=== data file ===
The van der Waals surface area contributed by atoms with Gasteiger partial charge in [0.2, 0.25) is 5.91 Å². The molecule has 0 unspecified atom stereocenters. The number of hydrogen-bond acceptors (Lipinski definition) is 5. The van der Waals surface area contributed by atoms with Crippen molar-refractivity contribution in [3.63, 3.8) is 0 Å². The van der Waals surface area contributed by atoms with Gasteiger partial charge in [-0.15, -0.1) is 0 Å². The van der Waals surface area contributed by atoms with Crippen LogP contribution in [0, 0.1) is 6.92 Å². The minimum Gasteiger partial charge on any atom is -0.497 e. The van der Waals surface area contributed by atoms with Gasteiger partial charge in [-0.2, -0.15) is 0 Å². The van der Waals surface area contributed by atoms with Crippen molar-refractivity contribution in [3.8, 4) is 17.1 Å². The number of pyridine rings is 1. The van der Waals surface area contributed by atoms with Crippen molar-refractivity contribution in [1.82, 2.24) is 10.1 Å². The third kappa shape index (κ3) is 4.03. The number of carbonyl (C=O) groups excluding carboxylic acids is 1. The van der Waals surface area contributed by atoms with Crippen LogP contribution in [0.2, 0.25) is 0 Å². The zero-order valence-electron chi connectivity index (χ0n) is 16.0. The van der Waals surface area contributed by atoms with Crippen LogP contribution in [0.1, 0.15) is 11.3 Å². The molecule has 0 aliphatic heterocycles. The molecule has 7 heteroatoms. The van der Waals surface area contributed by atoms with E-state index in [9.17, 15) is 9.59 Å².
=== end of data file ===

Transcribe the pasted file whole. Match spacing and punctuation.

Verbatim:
The van der Waals surface area contributed by atoms with Gasteiger partial charge in [0.2, 0.25) is 5.91 Å². The molecule has 0 unspecified atom stereocenters. The number of hydrogen-bond acceptors (Lipinski definition) is 5. The van der Waals surface area contributed by atoms with Crippen molar-refractivity contribution in [3.63, 3.8) is 0 Å². The van der Waals surface area contributed by atoms with Gasteiger partial charge in [-0.15, -0.1) is 0 Å². The van der Waals surface area contributed by atoms with Crippen LogP contribution in [0, 0.1) is 6.92 Å². The minimum Gasteiger partial charge on any atom is -0.497 e. The van der Waals surface area contributed by atoms with Gasteiger partial charge in [-0.2, -0.15) is 0 Å². The van der Waals surface area contributed by atoms with Crippen molar-refractivity contribution in [3.8, 4) is 17.1 Å². The number of pyridine rings is 1. The van der Waals surface area contributed by atoms with Crippen molar-refractivity contribution in [1.82, 2.24) is 10.1 Å². The third kappa shape index (κ3) is 4.03. The number of carbonyl (C=O) groups excluding carboxylic acids is 1. The van der Waals surface area contributed by atoms with Crippen LogP contribution in [0.2, 0.25) is 0 Å². The zero-order valence-electron chi connectivity index (χ0n) is 16.0. The van der Waals surface area contributed by atoms with Crippen LogP contribution in [0.1, 0.15) is 11.3 Å². The molecule has 0 aliphatic heterocycles. The molecule has 7 heteroatoms. The van der Waals surface area contributed by atoms with E-state index in [9.17, 15) is 9.59 Å².